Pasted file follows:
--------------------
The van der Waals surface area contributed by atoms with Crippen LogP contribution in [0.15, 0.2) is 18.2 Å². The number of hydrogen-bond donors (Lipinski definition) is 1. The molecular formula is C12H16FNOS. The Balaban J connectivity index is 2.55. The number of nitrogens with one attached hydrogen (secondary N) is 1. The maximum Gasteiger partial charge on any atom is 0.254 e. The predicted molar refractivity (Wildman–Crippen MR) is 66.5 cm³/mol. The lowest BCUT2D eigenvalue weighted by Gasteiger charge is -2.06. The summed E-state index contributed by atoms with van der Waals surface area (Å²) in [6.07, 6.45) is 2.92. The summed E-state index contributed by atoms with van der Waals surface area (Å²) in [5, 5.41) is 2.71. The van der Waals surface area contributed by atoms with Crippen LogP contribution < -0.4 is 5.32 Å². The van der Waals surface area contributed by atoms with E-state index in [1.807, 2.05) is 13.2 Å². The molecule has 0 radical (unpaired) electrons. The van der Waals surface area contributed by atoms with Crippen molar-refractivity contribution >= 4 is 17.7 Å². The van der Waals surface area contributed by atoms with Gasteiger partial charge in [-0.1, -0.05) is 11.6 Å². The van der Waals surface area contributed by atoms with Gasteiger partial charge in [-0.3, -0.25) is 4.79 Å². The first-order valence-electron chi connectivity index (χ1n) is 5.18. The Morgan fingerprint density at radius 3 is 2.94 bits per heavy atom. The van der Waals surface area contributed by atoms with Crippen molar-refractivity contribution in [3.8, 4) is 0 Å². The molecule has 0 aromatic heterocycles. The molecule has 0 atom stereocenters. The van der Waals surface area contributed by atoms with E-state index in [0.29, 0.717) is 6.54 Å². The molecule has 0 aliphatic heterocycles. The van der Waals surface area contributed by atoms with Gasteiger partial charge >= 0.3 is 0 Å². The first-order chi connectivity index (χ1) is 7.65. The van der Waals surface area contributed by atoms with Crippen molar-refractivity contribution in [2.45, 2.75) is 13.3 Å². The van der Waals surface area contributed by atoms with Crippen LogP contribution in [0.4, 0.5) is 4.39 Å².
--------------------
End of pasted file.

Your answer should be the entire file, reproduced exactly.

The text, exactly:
The van der Waals surface area contributed by atoms with Crippen LogP contribution in [0.15, 0.2) is 18.2 Å². The number of hydrogen-bond donors (Lipinski definition) is 1. The molecular formula is C12H16FNOS. The Balaban J connectivity index is 2.55. The number of nitrogens with one attached hydrogen (secondary N) is 1. The maximum Gasteiger partial charge on any atom is 0.254 e. The predicted molar refractivity (Wildman–Crippen MR) is 66.5 cm³/mol. The lowest BCUT2D eigenvalue weighted by Gasteiger charge is -2.06. The summed E-state index contributed by atoms with van der Waals surface area (Å²) in [6.07, 6.45) is 2.92. The summed E-state index contributed by atoms with van der Waals surface area (Å²) in [5, 5.41) is 2.71. The van der Waals surface area contributed by atoms with Crippen LogP contribution < -0.4 is 5.32 Å². The van der Waals surface area contributed by atoms with E-state index in [1.807, 2.05) is 13.2 Å². The molecule has 0 radical (unpaired) electrons. The van der Waals surface area contributed by atoms with Crippen molar-refractivity contribution >= 4 is 17.7 Å². The van der Waals surface area contributed by atoms with Gasteiger partial charge in [-0.1, -0.05) is 11.6 Å². The van der Waals surface area contributed by atoms with Gasteiger partial charge in [-0.3, -0.25) is 4.79 Å². The first-order valence-electron chi connectivity index (χ1n) is 5.18. The Morgan fingerprint density at radius 3 is 2.94 bits per heavy atom. The van der Waals surface area contributed by atoms with Crippen molar-refractivity contribution in [3.8, 4) is 0 Å². The molecule has 0 aromatic heterocycles. The molecule has 0 atom stereocenters. The van der Waals surface area contributed by atoms with E-state index in [0.29, 0.717) is 6.54 Å². The molecule has 0 aliphatic heterocycles. The van der Waals surface area contributed by atoms with Gasteiger partial charge >= 0.3 is 0 Å². The first-order chi connectivity index (χ1) is 7.65. The van der Waals surface area contributed by atoms with Crippen molar-refractivity contribution in [2.45, 2.75) is 13.3 Å². The van der Waals surface area contributed by atoms with Crippen LogP contribution in [0.4, 0.5) is 4.39 Å².